Monolith to API Gateway – how we migrated our API

The rusty past

Back in 2014-2015 there were no APIs for common usage in Home24. The first, important API consumer, native apps, arrived at a time when we had no support of any API and thus, we had to build it on top of existing systems. AT that time, the whole platform was a monolith with all the dependencies and applications acting as a whole. So the first challenge was to build a RESTful API on top of something that was never intended to be used for that.

Here’s where our old good friend ACL (Anti-Corruption Layer) came in handy:

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In our case, ACL took care of all inconsistencies, provided additional business rules – a checking and enforcing layer, and was also used to signal unrecoverable issues in order to fix them in the current monolith production systems.

Heavens of the cloud

This approach was working… for a while… until we needed to release a feature that affected the holy “monolith” and the realization came that we would need two weeks to do it! Why? Because one small change in the part concerning us would cascade changes across the whole monolith and require QA & release for each part of it.

At this time, the proper solution hadn’t even been suggested, let alone developed. Everybody was reading about shiny microservices and how they make life easier allowing separate domains and dependencies – yet the whole infrastructure was just a bunch of physically reserved servers somewhere on a data centre. It would be a nightmare to try and reproduce the separated services approach there because while we would gain benefits on the software and development side, we would pay a heavy price on the infrastructure side.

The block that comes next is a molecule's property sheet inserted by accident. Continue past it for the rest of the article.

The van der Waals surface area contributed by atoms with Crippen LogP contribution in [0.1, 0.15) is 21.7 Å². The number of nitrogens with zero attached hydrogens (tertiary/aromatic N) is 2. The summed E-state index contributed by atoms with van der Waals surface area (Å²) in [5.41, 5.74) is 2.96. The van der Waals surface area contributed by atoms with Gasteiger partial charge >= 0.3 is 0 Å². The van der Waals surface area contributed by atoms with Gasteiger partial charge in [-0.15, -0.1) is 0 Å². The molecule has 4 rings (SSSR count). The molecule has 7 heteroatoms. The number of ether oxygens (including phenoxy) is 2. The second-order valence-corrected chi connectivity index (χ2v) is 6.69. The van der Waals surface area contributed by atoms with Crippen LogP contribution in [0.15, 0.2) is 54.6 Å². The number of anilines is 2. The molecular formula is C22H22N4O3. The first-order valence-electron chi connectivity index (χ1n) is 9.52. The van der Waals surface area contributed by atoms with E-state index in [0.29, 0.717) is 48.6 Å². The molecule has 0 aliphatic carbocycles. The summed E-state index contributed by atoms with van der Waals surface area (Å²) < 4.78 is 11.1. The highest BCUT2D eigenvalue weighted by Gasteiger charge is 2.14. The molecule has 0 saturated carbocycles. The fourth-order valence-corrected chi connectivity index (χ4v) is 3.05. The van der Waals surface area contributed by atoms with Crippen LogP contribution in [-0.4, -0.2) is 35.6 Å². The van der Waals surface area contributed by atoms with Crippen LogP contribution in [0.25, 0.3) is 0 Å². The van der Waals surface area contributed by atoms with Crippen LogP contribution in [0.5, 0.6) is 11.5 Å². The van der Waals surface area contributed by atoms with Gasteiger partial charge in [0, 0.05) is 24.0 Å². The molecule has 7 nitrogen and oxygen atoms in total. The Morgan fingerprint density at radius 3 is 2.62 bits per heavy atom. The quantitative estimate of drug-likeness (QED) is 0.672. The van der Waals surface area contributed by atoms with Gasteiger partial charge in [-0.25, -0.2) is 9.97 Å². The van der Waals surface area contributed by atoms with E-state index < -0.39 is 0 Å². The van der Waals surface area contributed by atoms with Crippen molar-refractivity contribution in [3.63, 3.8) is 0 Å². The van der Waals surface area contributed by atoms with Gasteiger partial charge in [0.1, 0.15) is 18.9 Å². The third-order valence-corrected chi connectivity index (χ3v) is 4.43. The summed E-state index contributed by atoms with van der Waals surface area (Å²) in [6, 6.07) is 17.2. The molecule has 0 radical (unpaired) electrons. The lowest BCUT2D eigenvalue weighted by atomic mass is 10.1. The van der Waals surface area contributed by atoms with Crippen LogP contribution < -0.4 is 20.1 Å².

And then came the obvious learning – we cannot take care of both infrastructure needs and the system architecture restructure. Fortunately, a nice and clean solution to the infrastructure issue arrived just in time – we decided to go the AWS path and this solved most of the issues with scaling fleets, providing secure and automatic ways to handle our infrastructure.

Having cloud at our back helped a lot – we could focus on the things we really needed without spending much time dealing with questions like “how can we fit this multi-service approach to our static physical machines clusters?”. This step was a necessity in order to proceed to the next stages of our migration.

The cross(road) of changes

With the powers the new infrastructure provided, we had almost unlimited possibilities to create an architecture which would be granular, scalable and so on. So, the next question was how should we do it? We had many domains to take care of but we also needed to integrate them into our API. Having a service is one thing, having it integrated, however, is quite different. Add the necessity of production systems, where everything should be in place from the first shot, and you can start to understand the challenge: all the services must be implemented and integrated in a way that conforms to the existing contracts.

So the migration of our APIs, as well as other products, was gradual. The less shifting of parts there is, the less error-prone the migration is. One step at a time, one service at a go. It is as if we were taking some parts of the monolith and slicing it out: